As mentioned above, the works that inspired the cards of the Trionfi were certainly many. Given the characteristics that we have just examined, it is more than possible that Plato’s winged chariot contributed to specifically define the iconography and allegorical concept of the Trionfi’s Chariot, all the more so considering that some representations of the card expressly show the two horses as opposed.

It is also undeniable that the conflict between the white horse and the black horse of the Philosopher shares several points with the interpretation of the Chariot card proposed by Order of the Ebon Hand, and therefore with the concept of conflict dealt with in their album. The whole figure of Plato’s winged chariot, in fact, can also be read as an allegory of the clash of the human being first of all with himself. The charioteer-rational soul struggles to reach an ideal condition, but a part of himself, that is the black horse-concupiscible soul, pulls him in the opposite direction: the soul is consequently involved both in an “external” conflict and in an “inner” conflict. The charioteer faces the conflict and he “is” the conflict:  he struggles in this continuous battle to push himself “upward”, towards the perfection of ideas… towards the Triumph.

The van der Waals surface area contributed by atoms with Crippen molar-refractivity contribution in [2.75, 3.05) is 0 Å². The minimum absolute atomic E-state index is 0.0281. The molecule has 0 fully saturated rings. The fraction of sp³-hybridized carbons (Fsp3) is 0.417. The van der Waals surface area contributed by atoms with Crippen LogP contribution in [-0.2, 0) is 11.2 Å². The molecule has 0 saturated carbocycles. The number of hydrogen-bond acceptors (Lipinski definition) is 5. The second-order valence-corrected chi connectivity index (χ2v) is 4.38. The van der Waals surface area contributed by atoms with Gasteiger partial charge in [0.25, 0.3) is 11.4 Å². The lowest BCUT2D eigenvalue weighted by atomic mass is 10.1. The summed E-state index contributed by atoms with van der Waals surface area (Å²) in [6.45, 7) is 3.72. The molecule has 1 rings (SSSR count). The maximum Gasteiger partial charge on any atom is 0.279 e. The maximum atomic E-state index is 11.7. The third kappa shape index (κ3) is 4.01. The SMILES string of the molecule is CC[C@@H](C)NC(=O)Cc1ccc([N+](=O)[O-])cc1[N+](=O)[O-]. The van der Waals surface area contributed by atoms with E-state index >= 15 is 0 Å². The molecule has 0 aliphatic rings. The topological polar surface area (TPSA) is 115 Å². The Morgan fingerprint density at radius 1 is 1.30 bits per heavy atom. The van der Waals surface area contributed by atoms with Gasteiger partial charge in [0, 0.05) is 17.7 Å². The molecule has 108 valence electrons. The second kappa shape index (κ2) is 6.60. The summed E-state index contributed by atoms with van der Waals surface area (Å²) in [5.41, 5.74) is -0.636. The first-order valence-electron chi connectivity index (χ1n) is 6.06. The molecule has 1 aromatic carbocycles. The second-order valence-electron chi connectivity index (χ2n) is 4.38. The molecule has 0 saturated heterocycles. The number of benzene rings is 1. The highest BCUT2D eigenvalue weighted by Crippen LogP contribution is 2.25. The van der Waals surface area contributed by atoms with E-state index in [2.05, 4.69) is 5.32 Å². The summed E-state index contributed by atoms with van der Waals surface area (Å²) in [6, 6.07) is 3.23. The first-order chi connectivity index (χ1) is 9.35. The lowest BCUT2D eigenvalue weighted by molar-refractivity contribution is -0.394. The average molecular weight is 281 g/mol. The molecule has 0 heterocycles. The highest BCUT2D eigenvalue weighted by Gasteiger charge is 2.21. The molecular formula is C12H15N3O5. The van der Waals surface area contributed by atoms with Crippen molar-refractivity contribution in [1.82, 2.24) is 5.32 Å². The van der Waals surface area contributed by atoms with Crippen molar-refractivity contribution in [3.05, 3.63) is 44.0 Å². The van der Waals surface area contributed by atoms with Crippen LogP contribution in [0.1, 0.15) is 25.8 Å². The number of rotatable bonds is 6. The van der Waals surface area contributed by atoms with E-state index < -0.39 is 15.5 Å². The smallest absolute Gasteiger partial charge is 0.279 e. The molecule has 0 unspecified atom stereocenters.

Paolo Crugnola